Autumn 2020 was scheduled to be a big one for violinist and conductor Nikolaj Szeps-Znaider, with the start of his first music directorship in France and his conducting debut at the Royal Danish Opera. Here he tells Andrew Mellow about the experience of conducting in the face of social distancing restrictions
The following is an extract from an article in The Strad’s February issue in which Nikolaj Szeps-Znaider talks about his parallel careers as a violinist and conductor. To read in full, click here to subscribe and login. The February 2021 digital magazine and print edition are on sale now.
Nikolaj Szeps-Znaider’s professional experience as a conductor stretches back a decade and a half and includes the role of principal guest conductor of the Mariinsky Orchestra in St Petersburg. Lots of ‘perfect chemistry’ and ‘love at first rehearsal’ clichés surround the appointment of a new conductor, and his arrival in Lyon has been no exception. So what’s the reality, in the rehearsal room? ‘Like everything, it’s always easy in the beginning!’ he says with a wry smile. ‘We are still in the process of really getting to know each other. That’s why being a music director is interesting: there’s nothing you can implement over a week or two months; it’s about finding a way of thinking, an approach to music making, over a number of years. Things have not been made easy by the restrictions we are facing now. If you had told me a year ago that I would have to conduct an orchestra sitting in the way the orchestra is sitting, or with the reduced rehearsal time we are subjected to, I would have dismissed it as impossible. Of course, it is possible even if it’s not ideal. This whole thing has reminded us of what’s important: having the chance to make music.’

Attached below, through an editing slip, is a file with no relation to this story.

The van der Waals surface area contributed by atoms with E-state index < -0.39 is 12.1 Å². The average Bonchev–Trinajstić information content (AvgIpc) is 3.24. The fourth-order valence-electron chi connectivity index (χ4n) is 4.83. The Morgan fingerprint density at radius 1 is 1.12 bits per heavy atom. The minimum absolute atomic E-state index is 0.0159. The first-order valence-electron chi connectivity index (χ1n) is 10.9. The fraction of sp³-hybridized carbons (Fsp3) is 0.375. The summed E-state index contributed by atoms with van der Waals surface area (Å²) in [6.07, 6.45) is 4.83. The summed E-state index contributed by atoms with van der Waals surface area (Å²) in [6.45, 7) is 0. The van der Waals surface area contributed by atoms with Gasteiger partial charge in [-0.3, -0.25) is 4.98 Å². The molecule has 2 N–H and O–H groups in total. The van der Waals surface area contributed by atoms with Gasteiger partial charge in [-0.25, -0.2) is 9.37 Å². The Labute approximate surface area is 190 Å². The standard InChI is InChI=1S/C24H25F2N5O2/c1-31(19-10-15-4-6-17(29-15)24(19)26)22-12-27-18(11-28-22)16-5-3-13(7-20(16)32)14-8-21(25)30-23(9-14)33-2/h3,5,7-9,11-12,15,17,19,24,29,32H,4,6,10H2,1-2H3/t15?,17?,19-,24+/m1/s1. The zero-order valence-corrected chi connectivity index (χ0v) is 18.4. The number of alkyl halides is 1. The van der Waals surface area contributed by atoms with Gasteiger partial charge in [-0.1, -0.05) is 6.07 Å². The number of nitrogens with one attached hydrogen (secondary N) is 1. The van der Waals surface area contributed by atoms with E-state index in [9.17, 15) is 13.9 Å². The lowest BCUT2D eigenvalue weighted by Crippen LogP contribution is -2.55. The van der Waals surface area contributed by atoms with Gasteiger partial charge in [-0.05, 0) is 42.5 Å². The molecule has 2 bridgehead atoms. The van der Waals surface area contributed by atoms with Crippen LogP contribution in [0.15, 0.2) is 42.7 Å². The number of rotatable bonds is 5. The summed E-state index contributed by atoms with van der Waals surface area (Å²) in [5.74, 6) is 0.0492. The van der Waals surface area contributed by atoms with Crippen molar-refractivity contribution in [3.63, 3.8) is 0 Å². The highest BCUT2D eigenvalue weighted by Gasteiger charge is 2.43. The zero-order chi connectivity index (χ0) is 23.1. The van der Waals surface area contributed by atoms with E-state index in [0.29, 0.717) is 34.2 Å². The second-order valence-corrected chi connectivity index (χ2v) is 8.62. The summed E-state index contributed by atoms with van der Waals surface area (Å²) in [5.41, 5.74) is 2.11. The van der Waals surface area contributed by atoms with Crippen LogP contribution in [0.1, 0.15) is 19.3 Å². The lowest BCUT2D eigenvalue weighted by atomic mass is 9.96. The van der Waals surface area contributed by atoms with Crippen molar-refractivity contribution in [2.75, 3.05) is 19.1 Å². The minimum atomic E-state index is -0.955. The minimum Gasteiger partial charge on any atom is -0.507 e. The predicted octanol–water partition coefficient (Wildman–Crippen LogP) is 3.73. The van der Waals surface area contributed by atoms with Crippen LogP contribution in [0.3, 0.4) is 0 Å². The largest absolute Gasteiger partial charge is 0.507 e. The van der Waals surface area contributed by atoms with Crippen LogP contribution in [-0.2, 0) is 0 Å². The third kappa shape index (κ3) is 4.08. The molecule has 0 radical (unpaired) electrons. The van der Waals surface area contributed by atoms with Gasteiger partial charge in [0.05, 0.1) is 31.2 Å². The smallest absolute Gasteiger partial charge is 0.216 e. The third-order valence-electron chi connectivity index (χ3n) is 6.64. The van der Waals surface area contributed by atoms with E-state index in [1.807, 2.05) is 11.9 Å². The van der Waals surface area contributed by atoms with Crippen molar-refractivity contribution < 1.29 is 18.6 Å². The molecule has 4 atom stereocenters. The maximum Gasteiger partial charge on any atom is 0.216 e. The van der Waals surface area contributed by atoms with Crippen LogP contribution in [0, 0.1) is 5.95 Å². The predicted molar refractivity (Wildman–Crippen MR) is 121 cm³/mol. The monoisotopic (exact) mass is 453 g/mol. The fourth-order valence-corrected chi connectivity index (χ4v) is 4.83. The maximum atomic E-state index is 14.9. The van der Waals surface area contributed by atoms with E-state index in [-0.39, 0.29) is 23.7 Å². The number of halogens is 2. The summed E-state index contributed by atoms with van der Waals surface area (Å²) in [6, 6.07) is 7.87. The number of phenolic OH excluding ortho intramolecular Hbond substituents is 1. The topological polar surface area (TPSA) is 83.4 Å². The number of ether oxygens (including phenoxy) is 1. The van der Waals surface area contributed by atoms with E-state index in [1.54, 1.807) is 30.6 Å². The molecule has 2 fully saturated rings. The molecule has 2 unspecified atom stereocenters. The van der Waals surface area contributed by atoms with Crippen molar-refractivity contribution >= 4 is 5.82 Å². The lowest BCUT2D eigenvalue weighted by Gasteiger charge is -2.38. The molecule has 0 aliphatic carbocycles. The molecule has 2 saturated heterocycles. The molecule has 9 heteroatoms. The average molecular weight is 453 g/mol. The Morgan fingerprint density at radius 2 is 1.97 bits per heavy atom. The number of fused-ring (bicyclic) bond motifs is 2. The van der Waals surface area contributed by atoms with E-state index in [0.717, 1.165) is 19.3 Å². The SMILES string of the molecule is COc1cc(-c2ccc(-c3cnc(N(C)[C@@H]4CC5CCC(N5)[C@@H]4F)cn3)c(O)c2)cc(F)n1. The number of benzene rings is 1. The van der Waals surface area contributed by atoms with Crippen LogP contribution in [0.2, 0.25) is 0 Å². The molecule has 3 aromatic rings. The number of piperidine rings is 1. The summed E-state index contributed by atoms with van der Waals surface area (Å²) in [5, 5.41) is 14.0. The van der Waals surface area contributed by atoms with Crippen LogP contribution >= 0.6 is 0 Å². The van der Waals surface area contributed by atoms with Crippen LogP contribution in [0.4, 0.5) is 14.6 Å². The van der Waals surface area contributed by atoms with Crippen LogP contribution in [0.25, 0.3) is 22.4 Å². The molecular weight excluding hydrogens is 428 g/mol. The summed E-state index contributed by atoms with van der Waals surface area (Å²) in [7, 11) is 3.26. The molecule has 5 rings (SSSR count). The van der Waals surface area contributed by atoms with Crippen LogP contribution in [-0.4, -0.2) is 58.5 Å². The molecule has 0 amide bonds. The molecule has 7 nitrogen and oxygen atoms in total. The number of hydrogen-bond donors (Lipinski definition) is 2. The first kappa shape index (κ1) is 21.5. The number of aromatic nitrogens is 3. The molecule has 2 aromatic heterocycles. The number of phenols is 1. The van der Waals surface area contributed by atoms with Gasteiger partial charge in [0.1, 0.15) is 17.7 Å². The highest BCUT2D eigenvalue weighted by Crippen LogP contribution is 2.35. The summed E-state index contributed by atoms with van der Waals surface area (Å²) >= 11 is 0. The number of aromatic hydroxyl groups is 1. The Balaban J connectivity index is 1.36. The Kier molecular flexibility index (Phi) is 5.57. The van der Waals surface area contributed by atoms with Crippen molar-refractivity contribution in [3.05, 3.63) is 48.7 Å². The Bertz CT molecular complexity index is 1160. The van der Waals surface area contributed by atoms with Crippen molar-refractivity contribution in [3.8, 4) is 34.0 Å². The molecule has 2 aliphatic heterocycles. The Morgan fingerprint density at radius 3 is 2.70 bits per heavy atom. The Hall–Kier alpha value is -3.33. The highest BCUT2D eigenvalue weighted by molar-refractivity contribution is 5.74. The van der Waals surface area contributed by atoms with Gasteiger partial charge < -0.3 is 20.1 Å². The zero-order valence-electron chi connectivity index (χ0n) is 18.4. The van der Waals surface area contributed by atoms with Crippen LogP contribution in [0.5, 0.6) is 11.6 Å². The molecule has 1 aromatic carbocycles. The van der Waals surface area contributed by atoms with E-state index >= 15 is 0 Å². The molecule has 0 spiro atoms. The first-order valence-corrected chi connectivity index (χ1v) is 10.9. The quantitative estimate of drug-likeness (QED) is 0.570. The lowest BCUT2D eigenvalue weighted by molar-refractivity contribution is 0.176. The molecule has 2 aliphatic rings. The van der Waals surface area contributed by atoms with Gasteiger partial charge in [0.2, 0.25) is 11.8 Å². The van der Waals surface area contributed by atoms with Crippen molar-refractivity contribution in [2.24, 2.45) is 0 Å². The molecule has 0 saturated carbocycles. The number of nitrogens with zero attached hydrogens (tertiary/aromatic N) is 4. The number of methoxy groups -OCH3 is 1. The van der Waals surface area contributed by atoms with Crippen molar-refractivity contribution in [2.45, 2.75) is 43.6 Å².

He refers to each week in the immediate future as having ‘a plan A, a plan B, a plan C, a plan A minus and a plan B plus’. But despite that, there have been advantages to the many adversities visited upon the world of orchestral performance. ‘Not that this whole thing hasn’t been a disaster for everybody, but we have seen how exible and creative we actually can be, and as a result all kinds of things have popped up,’ Szeps-Znaider says. Can he envisage the orchestral world’s long planning-window shortening? ‘I hope so, because yes, it is absurd: how do I know what I want to play or conduct in three years? I have no idea. If that goes, it will not be such a terrible thing.’